A few studies have examined the association between plasma glucose (PG) levels of emergency room (ER) patients and their in-hospital mortality (1–3), but the threshold value of hypoglycemia at which the risk is increased has not been established. The objective of the current study was to investigate this issue.
A retrospective cohort study of ER patients and various risk factors for in-hospital death has been under way since 2014 at Iizuka Hospital (4), a teaching hospital with 1,048 beds located at the center of the Chikuho region of Fukuoka Prefecture on Japan's Kyushu Island. A detailed description of this survey has already been published (4). All 57,443 consecutive patients ≥18 years old who presented to Iizuka Hospital's ER by ambulance between 1 February 2006 and 30 September 2014 were evaluated. Among the 57,443 patients, 391 patients had repeated ER visits on two consecutive days; in those patients, only the index case was used, in order to comply with the assumption of independent observations. The 2,317 patients who experienced cardiopulmonary arrest, the 298 patients who were pregnant, and the 3,823 patients whose glucose level at baseline was not obtained were excluded. Ultimately, 50,614 patients were included in the current study. Each patient's age, sex, medication(s), length of hospital stay (days), and outcome data were retrieved from their medical records. As part of the routine clinical examination for each ER patient, PG levels were obtained by venipuncture into tubes containing sodium fluoride soon after the patient arrived at the ER and measured immediately in the hospital laboratory using the glucose-oxidase method. The end point of this study was mortality due to any cause during hospitalization. Patients who remained in the hospital on 30 November 2014 were considered alive in this analysis. Patients who did not require hospitalization and were discharged from the ER were also considered alive, and their stay in the hospital was regarded as 1 day. The age- and sex-adjusted hazard ratios (HRs) and their 95% CIs were examined using the Cox proportional hazards model. All analyses were performed using the SAS software package version 9.4 (SAS Institute, Cary, NC). Ethical approval by the Ethics Committee of Iizuka Hospital was obtained (no. CRM-27015), and the requirement of informed consent was waived because of the retrospective nature of this study.
The median age of the patients was 72 years (range 18–106), and the proportion of males was 53%. A total of 3,577 case subjects were dead (mortality 7.1%; median hospital days 5.0). A U-shaped relationship was observed between PG levels measured in the ER and the patients' in-hospital mortality (Fig. 1). The lowest mortality was in the 5.0–5.9 mmol/L group. As the PG levels decreased from 3.0–3.9 mmol/L, the in-hospital mortality greatly increased. The highest mortality was in the <1.0 mmol/L group, at 34.6%. By contrast, the in-hospital mortality progressively increased with elevation from PG levels of >5.0 mmol/L. When the case subjects with PG levels <3.0 mmol/L were divided into two groups based on whether they were taking glucose-lowering agents, the in-hospital mortality of the group without glucose-lowering agents was 44.0% (n = 273), much higher than that of the group taking glucose-lowering agents (1.5%; n = 459) (P < 0.001).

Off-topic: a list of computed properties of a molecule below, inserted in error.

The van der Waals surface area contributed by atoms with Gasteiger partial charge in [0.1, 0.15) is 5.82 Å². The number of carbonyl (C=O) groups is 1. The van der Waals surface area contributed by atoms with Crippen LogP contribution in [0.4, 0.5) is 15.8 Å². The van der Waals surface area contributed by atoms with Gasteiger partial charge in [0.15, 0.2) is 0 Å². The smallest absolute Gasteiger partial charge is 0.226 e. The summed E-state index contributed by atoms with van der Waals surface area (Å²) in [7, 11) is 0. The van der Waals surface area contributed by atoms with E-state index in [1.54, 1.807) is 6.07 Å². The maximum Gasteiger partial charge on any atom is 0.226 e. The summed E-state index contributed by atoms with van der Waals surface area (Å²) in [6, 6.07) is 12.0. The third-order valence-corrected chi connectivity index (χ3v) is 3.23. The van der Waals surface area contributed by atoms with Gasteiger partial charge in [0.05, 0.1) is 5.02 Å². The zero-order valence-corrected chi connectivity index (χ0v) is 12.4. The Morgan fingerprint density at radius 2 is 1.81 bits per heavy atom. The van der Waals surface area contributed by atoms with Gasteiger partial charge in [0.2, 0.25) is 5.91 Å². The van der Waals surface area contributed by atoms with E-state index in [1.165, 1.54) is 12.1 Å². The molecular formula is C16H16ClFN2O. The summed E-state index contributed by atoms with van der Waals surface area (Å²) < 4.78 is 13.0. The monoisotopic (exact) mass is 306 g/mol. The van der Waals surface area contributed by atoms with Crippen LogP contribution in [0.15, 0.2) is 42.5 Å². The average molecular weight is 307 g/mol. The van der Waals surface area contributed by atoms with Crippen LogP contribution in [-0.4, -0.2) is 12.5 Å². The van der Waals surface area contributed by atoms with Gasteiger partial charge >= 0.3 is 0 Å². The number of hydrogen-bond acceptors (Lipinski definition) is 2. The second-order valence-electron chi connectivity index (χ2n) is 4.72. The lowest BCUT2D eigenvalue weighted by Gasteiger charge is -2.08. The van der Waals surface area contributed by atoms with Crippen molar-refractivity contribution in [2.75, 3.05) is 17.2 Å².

In 2017, the International Hypoglycaemia Study Group defined a PG concentration of <3.0 mmol/L as a cutoff point that can be used as clinically important hypoglycemia (5). This cutoff point was originally adopted for some physiological responses to hypoglycemia and some large-scale intervention studies (5). However, those intervention studies might not directly reflect the glucose threshold value, indicating an increased risk of mortality in ER settings. To the best of our knowledge, this is the first report to show that the PG concentrations of 3.0–3.9 mmol/L in an ER setting were associated with higher mortality after hospital admission. One limitation is that this study was conducted at a single hospital. It is possible that our medical care may differ from that at other hospitals around the world. However, to maintain its standard of medical care, Iizuka Hospital has affiliations with overseas medical institutions, including the University of Pittsburgh Medical Center, El Camino Hospital, and Virginia Mason Institute. In addition, our hospital has been designated a residency training hospital since 1989, and it is renowned in Japan as an educational hospital. We thus believe that standard medical care is provided at our hospital.
In conclusion, both hypoglycemia starting at PG levels <4.0 mmol/L and hyperglycemia predicted an increased risk of in-hospital death. Patients with hypoglycemia who do not take glucose-lowering agents should receive extra attention in the ER.
Acknowledgments. The authors would like to thank all the participants and medical staff at the Iizuka hospital who provided medical care to ER patients during the study period.
Duality of Interest. No potential conflicts of interest relevant to this article were reported.
Author Contributions. R.Y. contributed to formal analysis. R.Y. and Y.D. contributed to visualization. Y.D. supervised the study. Y.D. contributed to study conceptualization. S.I. and K.A. contributed to validation. R.Y. and Y.D. contributed to writing of the manuscript. All authors contributed to methodology. Y.D. is the guarantor of this work and, as such, had full access to all the data in the study and takes responsibility for the integrity of the data and the accuracy of the data analysis.